A particularly prevalent defining tool was Western-imposed manifestations of masculinity – the Egyptians were seen as savages without decorum that needed to be tamed. Lord Cromer exemplifies this with statements such as “the Oriental has a remarkable capacity for assimilating to himself the worst and rejecting the best parts of any European civilization with which he may be brought in contact”[6], thereby pointing out that Egyptian masculinity was directly opposed to British masculinity. Furthermore, these Western discourses about “Third World” masculinities produced and maintained representations that served to create, perpetuate, and reinforce First World norms of masculinity by way of the boundaries and contrasts provided by these “other” Third World masculinities.[7]

The relationship between the colonial metropole and the colonial periphery is important. The way that the Orient and the Occident interacted during this time period therefore informs not only the past, but present interactions, phenomenons and constructs of politics, culture, and society. Interestingly enough, Orientalism does not deal with the concept of gender (let alone gender constructions of masculinity) at all. Regardless, Orientalism has come to play an increasingly important role in an ever-expanding range of intellectual pursuits, including discussions of gender and of masculinity. Orientalism is characterized as a variant on “male gender dominance, or patriarchy, in metropolitan societies.” In other words, the West used Orientalism to feminize the East and then eroticized it.[8]


Next week, in Part III, Claire brings us her analysis of normative Victorian masculinity structures in Britain.


All views represented in this post are solely the views of the author and do not necessarily represent the views of any organization whether affiliated or unaffiliated with this blog.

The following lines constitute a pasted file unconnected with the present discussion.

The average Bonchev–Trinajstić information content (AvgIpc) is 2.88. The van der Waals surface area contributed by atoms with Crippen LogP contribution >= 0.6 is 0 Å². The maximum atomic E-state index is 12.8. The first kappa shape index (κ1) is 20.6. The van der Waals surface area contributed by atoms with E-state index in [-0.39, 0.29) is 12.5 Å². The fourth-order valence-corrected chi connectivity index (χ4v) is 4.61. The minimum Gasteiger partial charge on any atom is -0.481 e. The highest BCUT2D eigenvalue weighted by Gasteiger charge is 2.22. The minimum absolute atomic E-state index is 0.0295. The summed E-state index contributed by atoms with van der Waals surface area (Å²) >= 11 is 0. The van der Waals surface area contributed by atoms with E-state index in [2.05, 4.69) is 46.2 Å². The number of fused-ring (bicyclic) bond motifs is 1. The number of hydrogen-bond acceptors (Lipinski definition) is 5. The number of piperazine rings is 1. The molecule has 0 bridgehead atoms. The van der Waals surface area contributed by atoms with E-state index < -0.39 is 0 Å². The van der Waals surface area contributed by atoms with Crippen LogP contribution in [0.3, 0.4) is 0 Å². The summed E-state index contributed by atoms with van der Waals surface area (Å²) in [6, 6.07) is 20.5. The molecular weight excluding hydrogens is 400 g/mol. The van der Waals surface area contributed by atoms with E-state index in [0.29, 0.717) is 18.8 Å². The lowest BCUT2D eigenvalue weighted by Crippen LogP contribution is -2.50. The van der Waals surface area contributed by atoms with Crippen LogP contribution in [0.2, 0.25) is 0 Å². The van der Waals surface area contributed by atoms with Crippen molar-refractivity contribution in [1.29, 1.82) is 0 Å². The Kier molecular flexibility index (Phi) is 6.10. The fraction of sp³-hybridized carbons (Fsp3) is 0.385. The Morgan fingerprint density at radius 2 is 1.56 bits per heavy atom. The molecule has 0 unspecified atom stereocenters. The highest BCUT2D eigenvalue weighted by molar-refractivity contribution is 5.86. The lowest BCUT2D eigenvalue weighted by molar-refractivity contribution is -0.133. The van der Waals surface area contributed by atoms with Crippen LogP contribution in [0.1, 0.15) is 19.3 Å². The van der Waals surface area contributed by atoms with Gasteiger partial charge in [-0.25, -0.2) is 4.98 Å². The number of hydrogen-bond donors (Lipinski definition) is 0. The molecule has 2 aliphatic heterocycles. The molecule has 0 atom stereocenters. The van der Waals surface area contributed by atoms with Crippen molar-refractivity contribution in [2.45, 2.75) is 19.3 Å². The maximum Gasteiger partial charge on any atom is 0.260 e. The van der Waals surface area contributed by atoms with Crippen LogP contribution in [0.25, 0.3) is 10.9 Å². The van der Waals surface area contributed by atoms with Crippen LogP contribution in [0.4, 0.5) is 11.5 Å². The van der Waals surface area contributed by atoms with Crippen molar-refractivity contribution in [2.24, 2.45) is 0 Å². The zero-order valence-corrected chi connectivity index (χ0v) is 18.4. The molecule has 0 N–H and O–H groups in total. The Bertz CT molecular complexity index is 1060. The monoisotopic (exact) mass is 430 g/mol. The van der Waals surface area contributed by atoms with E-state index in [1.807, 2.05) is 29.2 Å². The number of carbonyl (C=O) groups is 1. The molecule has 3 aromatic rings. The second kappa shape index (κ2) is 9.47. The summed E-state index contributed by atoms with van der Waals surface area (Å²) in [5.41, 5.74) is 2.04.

[1] Frequently the domains of empire — the ‘imperial’ and the ‘colonial’ (and their respective ‘isms’) — are understood via a relationship in which the latter proceeds from the former. “Imperialism” refers to the practice, the theory, and the attitudes of a dominating metropolitan center ruling a distant territory, while “colonialism” (which is almost always a consequence of imperialism), is the implanting of settlements on distant territory.

[2]Joseph A. Massad, Desiring Arabs (USA: University of Chicago Press, 2007), 55.

[3] Edward Said, Orientalism (New York: Vintage Books, 1979), 1.

[4] Derek Stanovsky, Postcolonial Masculinities, Preprint from International Encyclopedia of Men and Masculinities (ed. Michael Flood, Judith Kegan Gardiner, Bob Pease, and Keith Pingle. London: Routledge, 2007.) Accessed December 13, 2011.

[5][5]Mrinalini, Sinha, Colonial Masculinity: The “manly Englishman” and the “effeminate Bengali” in the late nineteenth century (Manchester, United Kingdom: Manchester University Press, 1995), 1.

[6] Evelyn Baring, Modern Egypt: Volume 2 (Macmillan and Co, Limited: 1908), accessed November 30, 2011,, 239.

[7] Stanovsky, Postcolonial Masculinities.

[8] Billie Melman, Women’s Orients: English Women and the Middle East, 1718-1918 (USA: University of Michigan Press: 1992), 4.